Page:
Amish Teen Buggy Driver Charged With DUI After Hitting SUV

An Amish teen in the New Wilmington, PA community has been charged with a DUI after registering a 0.47 blood alcohol level.

His buggy got into a fender-bender with an SUV, leading to the charges.

According to the report in New Castle News, the young man in question “faces one count each of driving under the influence, purchase of alcohol by a minor, a stop sign violation and a minor prohibited from driving with alcohol.”


Police in a criminal complaint reported that the teen admitted at the scene to having had a few drinks on his way to a wedding. Officers said two empty beer cans were inside the buggy.

Alcohol consumption is a problem in some Amish communities, and drugs are present in some as well.

To their credit, Amish parents and leaders in certain places are trying to address these issues.

To give two examples, Amish in Indiana not too long ago invited an anti-heroin campaigner in to speak to their community, while Geauga County Amish bishops also invited police to address drug use and underage drinking at an event attended by 200 Amish.

No doubt this arrest will bring a lot of shame to this fellow and his family. This certainly isn’t the first time a buggy driver DUI has happened; I point this out not to draw speical attention to this individual, but to note that the Amish certainly aren’t perfect and have their own challenges, which in some communities are greater than in others.

We’ve looked at buggy safety on many occasions on this site. It is worth keeping in mind that while English car drivers are often the ones at fault, Amish people are not perfect and have a part to play as well, something which I have no doubt most would acknowledge.

Get the Amish in your inbox

Join 15,000 email subscribers. No spam. 100% free

    Similar Posts

    Leave a Reply to Debbie H Cancel reply

    Your email address will not be published. Required fields are marked *


    1. Walter Boomsma

      Man Bittes Dog

      I can’t remember who it was that said it’s not news if a dog bites a man, but it is news if a man bites a dog.

      Let’s hope this doesn’t turn into a media frenzy. If it does we can expect all sorts of crazy ideas and demands… such as minimum buggy driving ages and state licensing…

      The points are well taken. Amish people are not perfect in spite of the often romanticized notion they are somehow supposed to be. To their credit, they do, as a society, try to address issues in their communities.

      Our challenge is–and probably always will be–managing the way our societies mesh instead of believing they clash.

      1. Debbie H

        drunk driver

        Well said Walter. We all seek a community that is problem free. Unfortunately it doesn’t exist. None of us are perfect therefore our human communities are not perfect.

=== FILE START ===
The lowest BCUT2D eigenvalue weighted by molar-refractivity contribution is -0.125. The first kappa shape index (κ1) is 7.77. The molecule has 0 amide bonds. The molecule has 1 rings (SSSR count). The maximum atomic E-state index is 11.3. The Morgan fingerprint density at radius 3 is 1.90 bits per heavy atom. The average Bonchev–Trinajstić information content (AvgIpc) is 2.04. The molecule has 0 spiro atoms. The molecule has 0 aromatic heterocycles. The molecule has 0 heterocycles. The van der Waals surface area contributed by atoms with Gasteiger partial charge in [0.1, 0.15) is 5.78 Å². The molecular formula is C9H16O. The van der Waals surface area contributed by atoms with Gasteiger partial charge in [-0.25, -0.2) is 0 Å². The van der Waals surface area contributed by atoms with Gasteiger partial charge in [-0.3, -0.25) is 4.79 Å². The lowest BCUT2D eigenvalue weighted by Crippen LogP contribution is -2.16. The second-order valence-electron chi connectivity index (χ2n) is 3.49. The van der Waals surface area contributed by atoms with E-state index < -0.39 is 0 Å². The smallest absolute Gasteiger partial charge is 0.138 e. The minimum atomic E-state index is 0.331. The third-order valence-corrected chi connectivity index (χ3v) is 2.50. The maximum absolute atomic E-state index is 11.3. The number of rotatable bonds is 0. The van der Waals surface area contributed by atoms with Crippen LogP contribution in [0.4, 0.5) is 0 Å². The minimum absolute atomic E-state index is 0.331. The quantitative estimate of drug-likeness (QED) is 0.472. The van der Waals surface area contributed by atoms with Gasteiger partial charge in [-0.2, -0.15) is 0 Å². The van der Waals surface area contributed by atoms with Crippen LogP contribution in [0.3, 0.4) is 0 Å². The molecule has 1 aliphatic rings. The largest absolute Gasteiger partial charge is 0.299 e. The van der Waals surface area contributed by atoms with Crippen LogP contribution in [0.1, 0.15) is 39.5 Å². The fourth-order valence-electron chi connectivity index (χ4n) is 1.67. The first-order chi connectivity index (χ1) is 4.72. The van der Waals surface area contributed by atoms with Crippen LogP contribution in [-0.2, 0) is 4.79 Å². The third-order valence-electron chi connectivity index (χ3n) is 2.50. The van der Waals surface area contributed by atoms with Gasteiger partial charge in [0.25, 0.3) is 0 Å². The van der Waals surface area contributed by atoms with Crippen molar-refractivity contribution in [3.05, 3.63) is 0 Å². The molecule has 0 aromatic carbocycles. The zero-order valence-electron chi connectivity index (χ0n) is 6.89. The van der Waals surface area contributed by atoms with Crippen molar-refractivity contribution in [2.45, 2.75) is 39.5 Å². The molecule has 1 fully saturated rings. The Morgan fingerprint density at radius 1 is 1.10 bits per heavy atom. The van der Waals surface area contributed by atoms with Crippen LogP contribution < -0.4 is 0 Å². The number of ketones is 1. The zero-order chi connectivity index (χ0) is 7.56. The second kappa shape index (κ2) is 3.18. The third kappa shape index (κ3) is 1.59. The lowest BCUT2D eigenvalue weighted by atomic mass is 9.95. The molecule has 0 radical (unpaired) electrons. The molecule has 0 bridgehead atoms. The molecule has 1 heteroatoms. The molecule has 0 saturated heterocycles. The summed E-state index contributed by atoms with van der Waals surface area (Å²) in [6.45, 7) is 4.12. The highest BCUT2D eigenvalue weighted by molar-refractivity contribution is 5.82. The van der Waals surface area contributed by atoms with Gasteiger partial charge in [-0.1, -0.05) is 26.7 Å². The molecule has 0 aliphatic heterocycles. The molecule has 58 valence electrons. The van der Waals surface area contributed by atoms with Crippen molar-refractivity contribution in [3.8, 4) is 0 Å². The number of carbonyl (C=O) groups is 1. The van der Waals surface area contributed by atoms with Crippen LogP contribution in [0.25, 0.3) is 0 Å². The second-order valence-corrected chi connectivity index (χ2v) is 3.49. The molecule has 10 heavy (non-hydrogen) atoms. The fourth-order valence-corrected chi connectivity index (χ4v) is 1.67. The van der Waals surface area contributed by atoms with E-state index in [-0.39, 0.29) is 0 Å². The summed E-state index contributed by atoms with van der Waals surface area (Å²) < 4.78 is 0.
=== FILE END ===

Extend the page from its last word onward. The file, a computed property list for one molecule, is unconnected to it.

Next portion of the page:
2. Well put Walter. I wouldn’t expect a media frenzy though I understand the concern (not a novel story as this isn’t the first news piece like it…just Google “Amish buggy DUI” for other examples, including from this same community).

        More of the stories seem to concern teenage/Rumspringa-age Amish, tough some Amish communities in general have a reputation for alcohol consumption, including among adults.

      3. Amish Teen Buggy Driver Charged With DUI After Hitting SUV

        What happened to the horse? and was he ok?

        1. I didn’t see anything in the article about the horse. These articles often mention if the horse does not survive, and as the car is described as having “front fender damage”. So I’m guessing the horse is okay, I would guess it was more something like him swiping the fender rather than plowing into the car head-on.

    2. Robert
    3. Alice Mary

      Just wondering if Amish “singings” for young people might be a place where this issue (DUI, drinking among Amish “youngie”) could be brought up, if not, say, in 8th grade classes before graduation. Where else (besides home) could Amish teens or pre-teens “be informed” about these problems? I know about the Indiana program, but does it always have to be “by invitation” to have officials or even the medical community informing Amish youth about drinking and driving?

      Alice Mary

    4. Marianne

      First, I want to say I’ve been enjoying the Amish America site for several year, although I’ve never commented before. Thanks so much, Erik, for all the information and entertainment you provide to so many people, including “lurkers” like me.

      Second, on the serious article shared here: if the blood-alcohol concentration (BAC) reported is correct, it is unfortunately newsworthy in itself, aside from the person’s Amish identity. In fact, I have to wonder if the reporter made a mistake, since a level of 0.47 would be fatal for most people. It’s hard to believe that a minor, especially, would be conscious with that BAC, much less driving a buggy. To put it another way, 0.47 is almost 6 times the legal limit of 0.08 BAC for PA drivers.

      In any case, I sincerely hope this young person gets help!

      1. Thanks Marianne! And I’m glad you dropped in to comment. Yes that seemed off the charts to me too, considering that .08 is the legal limit in many places.

        And if it were a matter of a decimal point being off, then a .047 reading would not qualify as a DUI, unless perhaps the law considers any level of alcohol in the test results of an underage driver to be a DUI. That’s the only thing I can think of.